One example use for a hashing function is routing table lookup in a network switch. Network switches use hashing functions to store and find routing information. Consider an IPv6 network switch which can store 64 k entries in a routing table. Each routing table entry consists of an IPv6 destination address paired with a forwarding port. The location of an entry in the routing table is identified by the hashing function output produced when an IPv6 destination address is input to the hashing function. When a packet arrives at the network switch, the hashing function output is computed based on the IPv6 destination address input extracted from the packet. The hashing function output provides the index for a routing table entry which may contain the matching IPv6 address. In this particular example, the hashing input is the 128bit wide IPv6 destination address and the hashing output is 16bit wide index that points to a location in the 64 kentry routing table. In other words, the hashing function is a mapping from a 128bit input to a 16bit output.
 In network switch applications, the bit width of the input to the hashing function can be very large when routing rules consist of many tuples such as MAC addresses, IPv6 addresses, TCP port numbers, etc. In the OpenFlow standard, for example, the network switch flow rule requires a hashing input of more than 600 bits. Meanwhile, the hashing function throughput requirement for network switch applications is very stringent in order to search flow routing rules fast enough to keep pace with the incoming packet traffic rate. For example, a network switch with 64 instances of 10 Gbps ports requires nearly 1 billion table lookups per second. It is highly desirable to have a uniform hashing output distribution in order to maximize memory space utilization with minimum hashing collisions.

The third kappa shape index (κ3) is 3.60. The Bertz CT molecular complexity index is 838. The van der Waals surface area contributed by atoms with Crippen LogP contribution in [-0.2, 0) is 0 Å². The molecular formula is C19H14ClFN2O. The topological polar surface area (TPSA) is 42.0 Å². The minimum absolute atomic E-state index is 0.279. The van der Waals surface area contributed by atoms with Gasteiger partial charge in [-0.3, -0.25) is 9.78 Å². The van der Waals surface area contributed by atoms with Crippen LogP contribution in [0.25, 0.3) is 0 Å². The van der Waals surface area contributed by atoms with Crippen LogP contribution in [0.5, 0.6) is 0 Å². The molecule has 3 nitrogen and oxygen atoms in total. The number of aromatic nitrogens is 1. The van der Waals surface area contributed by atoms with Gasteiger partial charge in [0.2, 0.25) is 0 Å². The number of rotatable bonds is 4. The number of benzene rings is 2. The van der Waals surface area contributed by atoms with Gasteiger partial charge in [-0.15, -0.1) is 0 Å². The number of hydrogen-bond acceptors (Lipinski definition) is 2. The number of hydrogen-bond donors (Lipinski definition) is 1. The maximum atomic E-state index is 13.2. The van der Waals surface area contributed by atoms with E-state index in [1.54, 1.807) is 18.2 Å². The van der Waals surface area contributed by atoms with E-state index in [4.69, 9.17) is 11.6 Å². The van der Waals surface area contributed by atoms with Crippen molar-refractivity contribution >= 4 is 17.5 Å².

One popular conventional hashing technique is based on XOR (exclusiveOR) operations. As previously indicated, a hashing function is a mapping between an nbit input and an mbit output. Typically, the input bit width n is much larger than the output bit width m (n>>m). Let x be the 1×n vector of hashing input bits, and let y be the 1×m vector of hashing output bits. The XOR hashing output y is obtained by GF(2) (Galois field 2) multiplication of the input vector x and an n×m binary matrix H, as shown below

y=x·H (1)  where “·” indicates vectormatrix GF(2) multiplication. The binary matrix H is called the hashing matrix.
 The XORbased hashing represented by (1) above can be implemented in hardware using XOR logic. Let x(a) be the ath bit of the vector x, H(a, b) the (a, b) component of the hashing matrix H, H(:, b) the bth column of H, and H(a, :) the ath row of H. Each bit of the output vector y is obtained by XORing selected bits in the input vector x. The XOR input selection for the ith bit of y, y(i), is dictated by nonzero bit positions of the ith column of H, H(:, i). For example, if H(1,i)=H(4, i)=H(7,i)=1, while all other components of H(:, i) are zero, then y(i) is obtained by XORing x(1), x(4) and x(7).